Scenic desert landscape in the Small Crater (Makhtesh Katan) in Israel's Negev desert

Often in marking Lent, believers have looked at biblical texts about wilderness:  Jesus’ 40 days there, Abram’s travels to a new land, and the 40 years Israel wandered there.  The wilderness reminds us that in Lent, we’re encouraged to come to terms with what’s dry, dangerous or difficult in our lives.

In Exodus 17, we find one such story. The Israelites land at a camping spot, only to find that there is no water. And they begin to grumble. They complain to Moses and God about the mess they’re in.  Lent gives us the opportunity to name the things that are troubling us.  “No water” was a genuine problem.  Perhaps the people’s way of articulating the issue wasn’t great, but it still was a real problem.  Are there things you need to tell God about that are bothering you?  Lent’s a good time to name those.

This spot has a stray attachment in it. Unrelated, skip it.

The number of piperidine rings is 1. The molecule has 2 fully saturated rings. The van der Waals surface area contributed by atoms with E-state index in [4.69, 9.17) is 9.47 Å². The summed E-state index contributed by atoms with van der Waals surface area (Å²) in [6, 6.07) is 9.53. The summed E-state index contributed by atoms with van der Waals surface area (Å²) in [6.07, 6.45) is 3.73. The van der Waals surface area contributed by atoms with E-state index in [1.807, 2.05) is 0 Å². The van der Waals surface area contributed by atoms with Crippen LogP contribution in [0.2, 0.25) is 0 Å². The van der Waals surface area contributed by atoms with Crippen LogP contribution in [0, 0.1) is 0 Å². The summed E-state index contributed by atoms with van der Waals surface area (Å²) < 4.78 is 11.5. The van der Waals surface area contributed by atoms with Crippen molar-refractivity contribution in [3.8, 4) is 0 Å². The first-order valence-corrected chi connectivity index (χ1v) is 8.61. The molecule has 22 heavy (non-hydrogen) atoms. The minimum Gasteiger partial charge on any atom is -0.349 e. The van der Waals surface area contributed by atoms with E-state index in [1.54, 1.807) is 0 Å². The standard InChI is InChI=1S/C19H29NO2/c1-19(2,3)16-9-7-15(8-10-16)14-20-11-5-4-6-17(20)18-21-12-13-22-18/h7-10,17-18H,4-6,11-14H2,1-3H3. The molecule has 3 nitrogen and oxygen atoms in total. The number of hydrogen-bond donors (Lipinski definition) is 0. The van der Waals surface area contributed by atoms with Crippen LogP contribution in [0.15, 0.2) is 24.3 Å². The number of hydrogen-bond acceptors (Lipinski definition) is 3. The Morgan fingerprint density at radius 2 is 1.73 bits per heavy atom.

Because look at how God responded to them.  While Moses wanted to blast them for their bad attitude – which many of them did indeed have – God took a different approach.  God said, “Let’s go get some water.”  And the real problem was solved, at least until the next time they were thirsty.

In John 4, we find another story. Centuries after Moses, and to a woman who was thirsty in a much deeper way, Jesus said, “Let’s go get some water.  The Living Kind.” And that kind of water never runs dry or disappoints.

Lent calls us to name our thirst, name our complaints and be ready to receive the Living Water Jesus provides.  At the end of Lent comes the fountain of God’s eternal response to our deepest human problem.  From Jesus’ death and resurrection flows a stream of life.  Drink deeply.

- Brian Craig, Director of Leadership Development

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